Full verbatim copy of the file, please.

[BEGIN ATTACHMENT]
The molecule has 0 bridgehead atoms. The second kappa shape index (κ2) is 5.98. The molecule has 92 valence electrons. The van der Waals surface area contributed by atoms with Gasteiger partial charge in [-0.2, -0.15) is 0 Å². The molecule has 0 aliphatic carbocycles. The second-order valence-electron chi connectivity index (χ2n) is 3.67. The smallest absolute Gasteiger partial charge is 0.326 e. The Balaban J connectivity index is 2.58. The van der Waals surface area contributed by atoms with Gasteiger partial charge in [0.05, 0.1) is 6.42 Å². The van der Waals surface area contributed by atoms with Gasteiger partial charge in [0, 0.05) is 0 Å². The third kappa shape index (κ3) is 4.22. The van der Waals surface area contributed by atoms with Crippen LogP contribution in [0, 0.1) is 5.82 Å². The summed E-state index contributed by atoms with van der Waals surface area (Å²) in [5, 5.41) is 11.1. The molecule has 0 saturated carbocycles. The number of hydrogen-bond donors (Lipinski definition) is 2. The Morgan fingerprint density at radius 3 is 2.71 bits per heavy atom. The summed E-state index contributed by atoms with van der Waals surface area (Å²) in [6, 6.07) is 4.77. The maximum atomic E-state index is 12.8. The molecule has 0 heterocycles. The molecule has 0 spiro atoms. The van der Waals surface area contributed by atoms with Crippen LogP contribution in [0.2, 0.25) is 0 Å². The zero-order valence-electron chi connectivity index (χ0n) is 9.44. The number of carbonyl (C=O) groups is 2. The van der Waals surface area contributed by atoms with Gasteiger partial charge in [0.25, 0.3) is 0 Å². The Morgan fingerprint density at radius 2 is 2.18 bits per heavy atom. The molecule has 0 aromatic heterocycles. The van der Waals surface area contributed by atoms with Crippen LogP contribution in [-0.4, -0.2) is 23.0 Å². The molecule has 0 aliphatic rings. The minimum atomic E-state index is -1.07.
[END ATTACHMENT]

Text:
The molecule has 0 bridgehead atoms. The second kappa shape index (κ2) is 5.98. The molecule has 92 valence electrons. The van der Waals surface area contributed by atoms with Gasteiger partial charge in [-0.2, -0.15) is 0 Å². The molecule has 0 aliphatic carbocycles. The second-order valence-electron chi connectivity index (χ2n) is 3.67. The smallest absolute Gasteiger partial charge is 0.326 e. The Balaban J connectivity index is 2.58. The van der Waals surface area contributed by atoms with Gasteiger partial charge in [0.05, 0.1) is 6.42 Å². The van der Waals surface area contributed by atoms with Gasteiger partial charge in [0, 0.05) is 0 Å². The third kappa shape index (κ3) is 4.22. The van der Waals surface area contributed by atoms with Crippen LogP contribution in [0, 0.1) is 5.82 Å². The summed E-state index contributed by atoms with van der Waals surface area (Å²) in [5, 5.41) is 11.1. The molecule has 0 saturated carbocycles. The number of hydrogen-bond donors (Lipinski definition) is 2. The Morgan fingerprint density at radius 3 is 2.71 bits per heavy atom. The summed E-state index contributed by atoms with van der Waals surface area (Å²) in [6, 6.07) is 4.77. The maximum atomic E-state index is 12.8. The molecule has 0 heterocycles. The molecule has 0 spiro atoms. The van der Waals surface area contributed by atoms with Crippen LogP contribution in [0.2, 0.25) is 0 Å². The zero-order valence-electron chi connectivity index (χ0n) is 9.44. The number of carbonyl (C=O) groups is 2. The van der Waals surface area contributed by atoms with Gasteiger partial charge in [0.25, 0.3) is 0 Å². The Morgan fingerprint density at radius 2 is 2.18 bits per heavy atom. The molecule has 0 aromatic heterocycles. The van der Waals surface area contributed by atoms with Crippen LogP contribution in [-0.4, -0.2) is 23.0 Å². The molecule has 0 aliphatic rings. The minimum atomic E-state index is -1.07.